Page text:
When Kevin Vermaak founded the Cape Epic in 2004, he envisioned a global mountain biking series that would comprise both bigger and smaller stage events in some of the world’s most iconic locations .
But even he could not have imagined what this dream would become two decades later.
Today, Epic events are held around the world, including the SPAR Swiss Epic; The 4Islands MTB Croatia; Andorra Epic, Port to Port and Cape to Cape in Australia; FNB Wines2Whales in South Africa; and, of course, the “Tour de France of mountain biking”, the Absa Cape Epic, taking place from 19 to 26 March this year.
MarathonMTB.com founder and editor Mike Blewitt, one of the most authoritative voices in marathon mountain biking and stage racing, has taken part in more Epic series events than anyone. “The Epic Series stands out on the global mountain bike stage race scene, thanks to a cohesive event experience,” he says. “That’s not to say they are the same races held in different settings; each event has a unique character and requires its own skill set to complete.”
The global events are used as qualifiers for the Absa Cape Epic, though each is magnificent in its own right.
Australia’s Port to Port, the biggest mountain bike stage race in the state of New South Wales, and Cape to Cape fall under the Oceania Epic Series, while the 4islands MTB Croatia sees islands as stages, goat paths as trails and the ocean playing hide and seek.
The Swiss Epic was first held in 2014. Founded by Joko Vogel, Dany Gehrig and Thomas Frischknecht, the Absa Cape Epic was used as the model for the race that has since gone on to attract considerable investment.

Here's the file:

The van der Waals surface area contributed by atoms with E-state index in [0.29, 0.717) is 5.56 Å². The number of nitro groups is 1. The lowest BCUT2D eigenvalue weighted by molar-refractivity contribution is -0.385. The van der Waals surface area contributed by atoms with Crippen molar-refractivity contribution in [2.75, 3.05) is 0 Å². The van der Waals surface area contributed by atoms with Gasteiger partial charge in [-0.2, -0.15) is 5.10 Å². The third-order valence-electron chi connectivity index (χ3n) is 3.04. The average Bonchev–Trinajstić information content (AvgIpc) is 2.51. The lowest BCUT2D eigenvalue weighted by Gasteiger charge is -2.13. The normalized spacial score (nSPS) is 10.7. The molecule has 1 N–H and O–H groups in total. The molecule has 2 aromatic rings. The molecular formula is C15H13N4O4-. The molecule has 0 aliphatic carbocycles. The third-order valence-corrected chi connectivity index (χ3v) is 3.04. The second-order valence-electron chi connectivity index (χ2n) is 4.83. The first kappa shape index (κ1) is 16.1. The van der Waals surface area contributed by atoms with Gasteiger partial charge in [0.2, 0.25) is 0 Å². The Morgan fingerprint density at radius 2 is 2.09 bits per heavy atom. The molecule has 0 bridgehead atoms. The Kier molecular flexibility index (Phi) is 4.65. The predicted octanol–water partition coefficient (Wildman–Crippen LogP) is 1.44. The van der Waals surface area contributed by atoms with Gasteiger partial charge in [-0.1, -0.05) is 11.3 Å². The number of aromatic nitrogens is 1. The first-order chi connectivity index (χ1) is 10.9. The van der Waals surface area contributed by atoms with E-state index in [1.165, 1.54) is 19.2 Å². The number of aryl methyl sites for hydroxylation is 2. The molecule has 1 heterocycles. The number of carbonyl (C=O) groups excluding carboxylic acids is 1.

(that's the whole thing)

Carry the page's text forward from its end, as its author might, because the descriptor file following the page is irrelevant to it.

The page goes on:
The Andorra Epic is one of the newer events in the series, with riders navigating the spectacular Andorran Pyrenees mountains in two-person teams over four days.
Back in South Africa, the three-day FNB Wines2Whales was started in 2009. The three events, aptly named after the wines of the area, have become a must-do event on the mountain bike calendar.
The pace at which the Epic Series has developed is staggering, given its humble origins.
Vermaak recalls that when the Absa Cape Epic was launched, mountain biking was “very different” in South Africa.
“In South Africa there weren’t really stage races, and one-day races were not typically longer than 100 kilometres. In our first edition, we had seven consecutive days of over 100km in length, just the eighth day was shorter,” he says. “It changed South African mountain biking in just three years, helped create the depth of racing we see now and attracted endurance athletes for other sports into mountain biking.”
For riding scribe Blewitt, the Epic Series is all about making incredible memories.
“My best memory from the Epic Series is possibly the start of Stage 2 of the SPAR Swiss Epic, in 2015, in Leukerbad,” he says. “We were on the start line with my mountain bike heroes, including Alban Lakata and Sally Bigham. We rode well as a team that day, executing a race plan and getting everything out of our team dynamic that we could.
“A big part of that was the post-stage as well. Friends were racing the Flow event and every day we caught up for a drink to laugh and share memories. That’s what amateur mountain bike events are all about. That trip was great, but we really felt like it all clicked on that stage. We added time to our overall lead, had a great day, and enjoyed the company on the trails.”